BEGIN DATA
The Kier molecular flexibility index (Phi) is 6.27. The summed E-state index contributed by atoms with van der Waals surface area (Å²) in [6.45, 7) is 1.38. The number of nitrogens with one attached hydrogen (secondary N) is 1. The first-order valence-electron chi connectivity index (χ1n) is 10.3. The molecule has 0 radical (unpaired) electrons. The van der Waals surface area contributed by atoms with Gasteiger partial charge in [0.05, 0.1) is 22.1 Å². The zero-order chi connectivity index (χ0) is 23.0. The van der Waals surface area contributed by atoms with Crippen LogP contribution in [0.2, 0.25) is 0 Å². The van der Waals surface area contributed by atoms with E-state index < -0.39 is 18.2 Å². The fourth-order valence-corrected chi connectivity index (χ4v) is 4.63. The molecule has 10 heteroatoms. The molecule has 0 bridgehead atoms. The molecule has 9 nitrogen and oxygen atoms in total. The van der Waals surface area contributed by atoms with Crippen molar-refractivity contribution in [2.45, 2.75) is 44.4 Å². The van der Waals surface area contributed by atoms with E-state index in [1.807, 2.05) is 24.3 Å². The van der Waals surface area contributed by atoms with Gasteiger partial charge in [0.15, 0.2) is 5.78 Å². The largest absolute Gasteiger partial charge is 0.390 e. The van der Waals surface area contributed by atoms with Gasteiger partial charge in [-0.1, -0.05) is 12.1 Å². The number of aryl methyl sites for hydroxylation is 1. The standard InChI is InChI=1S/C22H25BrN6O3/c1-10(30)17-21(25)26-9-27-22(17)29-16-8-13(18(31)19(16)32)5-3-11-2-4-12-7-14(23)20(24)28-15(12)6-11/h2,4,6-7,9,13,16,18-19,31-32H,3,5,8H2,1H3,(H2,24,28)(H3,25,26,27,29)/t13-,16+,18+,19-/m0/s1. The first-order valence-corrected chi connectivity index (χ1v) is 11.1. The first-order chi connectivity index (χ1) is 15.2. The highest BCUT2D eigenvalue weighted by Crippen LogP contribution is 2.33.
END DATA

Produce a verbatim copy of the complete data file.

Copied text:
The Kier molecular flexibility index (Phi) is 6.27. The summed E-state index contributed by atoms with van der Waals surface area (Å²) in [6.45, 7) is 1.38. The number of nitrogens with one attached hydrogen (secondary N) is 1. The first-order valence-electron chi connectivity index (χ1n) is 10.3. The molecule has 0 radical (unpaired) electrons. The van der Waals surface area contributed by atoms with Gasteiger partial charge in [0.05, 0.1) is 22.1 Å². The zero-order chi connectivity index (χ0) is 23.0. The van der Waals surface area contributed by atoms with Crippen LogP contribution in [0.2, 0.25) is 0 Å². The van der Waals surface area contributed by atoms with E-state index < -0.39 is 18.2 Å². The fourth-order valence-corrected chi connectivity index (χ4v) is 4.63. The molecule has 10 heteroatoms. The molecule has 0 bridgehead atoms. The molecule has 9 nitrogen and oxygen atoms in total. The van der Waals surface area contributed by atoms with Crippen molar-refractivity contribution in [2.45, 2.75) is 44.4 Å². The van der Waals surface area contributed by atoms with E-state index in [1.807, 2.05) is 24.3 Å². The van der Waals surface area contributed by atoms with Gasteiger partial charge in [0.15, 0.2) is 5.78 Å². The largest absolute Gasteiger partial charge is 0.390 e. The van der Waals surface area contributed by atoms with Gasteiger partial charge in [-0.1, -0.05) is 12.1 Å². The number of aryl methyl sites for hydroxylation is 1. The standard InChI is InChI=1S/C22H25BrN6O3/c1-10(30)17-21(25)26-9-27-22(17)29-16-8-13(18(31)19(16)32)5-3-11-2-4-12-7-14(23)20(24)28-15(12)6-11/h2,4,6-7,9,13,16,18-19,31-32H,3,5,8H2,1H3,(H2,24,28)(H3,25,26,27,29)/t13-,16+,18+,19-/m0/s1. The first-order valence-corrected chi connectivity index (χ1v) is 11.1. The first-order chi connectivity index (χ1) is 15.2. The highest BCUT2D eigenvalue weighted by Crippen LogP contribution is 2.33.